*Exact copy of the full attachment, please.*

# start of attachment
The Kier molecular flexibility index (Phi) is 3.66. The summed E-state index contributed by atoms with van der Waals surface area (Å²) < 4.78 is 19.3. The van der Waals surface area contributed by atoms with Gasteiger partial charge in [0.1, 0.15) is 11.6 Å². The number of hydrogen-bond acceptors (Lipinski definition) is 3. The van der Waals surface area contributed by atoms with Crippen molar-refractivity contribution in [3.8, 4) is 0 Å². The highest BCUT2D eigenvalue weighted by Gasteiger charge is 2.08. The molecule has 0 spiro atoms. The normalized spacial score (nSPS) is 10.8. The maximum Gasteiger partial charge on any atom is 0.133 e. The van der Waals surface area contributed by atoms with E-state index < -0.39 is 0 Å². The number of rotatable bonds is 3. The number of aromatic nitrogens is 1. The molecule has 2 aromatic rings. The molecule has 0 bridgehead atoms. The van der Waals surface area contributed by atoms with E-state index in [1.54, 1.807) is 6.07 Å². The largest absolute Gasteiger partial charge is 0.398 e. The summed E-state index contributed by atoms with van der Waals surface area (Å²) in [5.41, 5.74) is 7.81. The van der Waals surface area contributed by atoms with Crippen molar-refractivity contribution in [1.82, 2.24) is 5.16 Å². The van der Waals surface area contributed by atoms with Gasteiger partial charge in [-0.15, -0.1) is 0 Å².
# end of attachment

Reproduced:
The Kier molecular flexibility index (Phi) is 3.66. The summed E-state index contributed by atoms with van der Waals surface area (Å²) < 4.78 is 19.3. The van der Waals surface area contributed by atoms with Gasteiger partial charge in [0.1, 0.15) is 11.6 Å². The number of hydrogen-bond acceptors (Lipinski definition) is 3. The van der Waals surface area contributed by atoms with Crippen molar-refractivity contribution in [3.8, 4) is 0 Å². The highest BCUT2D eigenvalue weighted by Gasteiger charge is 2.08. The molecule has 0 spiro atoms. The normalized spacial score (nSPS) is 10.8. The maximum Gasteiger partial charge on any atom is 0.133 e. The van der Waals surface area contributed by atoms with E-state index < -0.39 is 0 Å². The number of rotatable bonds is 3. The number of aromatic nitrogens is 1. The molecule has 2 aromatic rings. The molecule has 0 bridgehead atoms. The van der Waals surface area contributed by atoms with E-state index in [1.54, 1.807) is 6.07 Å². The largest absolute Gasteiger partial charge is 0.398 e. The summed E-state index contributed by atoms with van der Waals surface area (Å²) in [5.41, 5.74) is 7.81. The van der Waals surface area contributed by atoms with Crippen molar-refractivity contribution in [1.82, 2.24) is 5.16 Å². The van der Waals surface area contributed by atoms with Gasteiger partial charge in [-0.15, -0.1) is 0 Å².